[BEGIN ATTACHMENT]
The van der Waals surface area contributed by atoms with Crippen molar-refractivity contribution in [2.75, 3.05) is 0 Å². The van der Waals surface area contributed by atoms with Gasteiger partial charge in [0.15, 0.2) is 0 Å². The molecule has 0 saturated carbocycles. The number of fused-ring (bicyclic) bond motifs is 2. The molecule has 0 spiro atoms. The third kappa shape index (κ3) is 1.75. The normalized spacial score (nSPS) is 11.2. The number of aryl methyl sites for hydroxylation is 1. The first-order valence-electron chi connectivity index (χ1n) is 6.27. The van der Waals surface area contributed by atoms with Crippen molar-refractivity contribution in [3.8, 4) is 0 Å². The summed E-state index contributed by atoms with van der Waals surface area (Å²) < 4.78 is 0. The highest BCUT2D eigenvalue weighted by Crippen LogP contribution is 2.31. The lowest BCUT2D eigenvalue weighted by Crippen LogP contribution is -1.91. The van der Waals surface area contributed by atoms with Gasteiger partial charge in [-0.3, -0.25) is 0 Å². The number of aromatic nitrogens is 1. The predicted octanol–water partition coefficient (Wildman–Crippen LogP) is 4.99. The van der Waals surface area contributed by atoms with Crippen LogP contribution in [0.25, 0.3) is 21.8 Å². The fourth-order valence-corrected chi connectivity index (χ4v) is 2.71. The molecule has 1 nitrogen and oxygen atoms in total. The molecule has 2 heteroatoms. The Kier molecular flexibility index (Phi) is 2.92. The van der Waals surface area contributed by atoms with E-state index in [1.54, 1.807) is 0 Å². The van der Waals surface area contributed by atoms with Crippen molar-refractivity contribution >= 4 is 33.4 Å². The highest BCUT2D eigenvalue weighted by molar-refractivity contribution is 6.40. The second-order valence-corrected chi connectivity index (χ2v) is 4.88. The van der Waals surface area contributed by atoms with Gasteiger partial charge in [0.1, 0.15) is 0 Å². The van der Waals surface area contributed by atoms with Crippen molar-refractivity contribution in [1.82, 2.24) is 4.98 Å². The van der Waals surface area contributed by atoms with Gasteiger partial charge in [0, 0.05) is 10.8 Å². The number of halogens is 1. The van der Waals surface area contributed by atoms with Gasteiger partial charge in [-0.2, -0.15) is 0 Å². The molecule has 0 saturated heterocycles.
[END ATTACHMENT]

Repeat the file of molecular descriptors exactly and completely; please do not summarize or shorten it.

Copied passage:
The van der Waals surface area contributed by atoms with Crippen molar-refractivity contribution in [2.75, 3.05) is 0 Å². The van der Waals surface area contributed by atoms with Gasteiger partial charge in [0.15, 0.2) is 0 Å². The molecule has 0 saturated carbocycles. The number of fused-ring (bicyclic) bond motifs is 2. The molecule has 0 spiro atoms. The third kappa shape index (κ3) is 1.75. The normalized spacial score (nSPS) is 11.2. The number of aryl methyl sites for hydroxylation is 1. The first-order valence-electron chi connectivity index (χ1n) is 6.27. The van der Waals surface area contributed by atoms with Crippen molar-refractivity contribution in [3.8, 4) is 0 Å². The summed E-state index contributed by atoms with van der Waals surface area (Å²) < 4.78 is 0. The highest BCUT2D eigenvalue weighted by Crippen LogP contribution is 2.31. The lowest BCUT2D eigenvalue weighted by Crippen LogP contribution is -1.91. The van der Waals surface area contributed by atoms with Gasteiger partial charge in [-0.3, -0.25) is 0 Å². The number of aromatic nitrogens is 1. The predicted octanol–water partition coefficient (Wildman–Crippen LogP) is 4.99. The van der Waals surface area contributed by atoms with Crippen LogP contribution in [0.25, 0.3) is 21.8 Å². The fourth-order valence-corrected chi connectivity index (χ4v) is 2.71. The molecule has 1 nitrogen and oxygen atoms in total. The molecule has 2 heteroatoms. The Kier molecular flexibility index (Phi) is 2.92. The van der Waals surface area contributed by atoms with E-state index in [1.54, 1.807) is 0 Å². The van der Waals surface area contributed by atoms with Crippen molar-refractivity contribution >= 4 is 33.4 Å². The highest BCUT2D eigenvalue weighted by molar-refractivity contribution is 6.40. The second-order valence-corrected chi connectivity index (χ2v) is 4.88. The van der Waals surface area contributed by atoms with Gasteiger partial charge in [0.1, 0.15) is 0 Å². The van der Waals surface area contributed by atoms with Crippen molar-refractivity contribution in [1.82, 2.24) is 4.98 Å². The van der Waals surface area contributed by atoms with Gasteiger partial charge in [0, 0.05) is 10.8 Å². The number of halogens is 1. The van der Waals surface area contributed by atoms with Gasteiger partial charge in [-0.2, -0.15) is 0 Å². The molecule has 0 saturated heterocycles.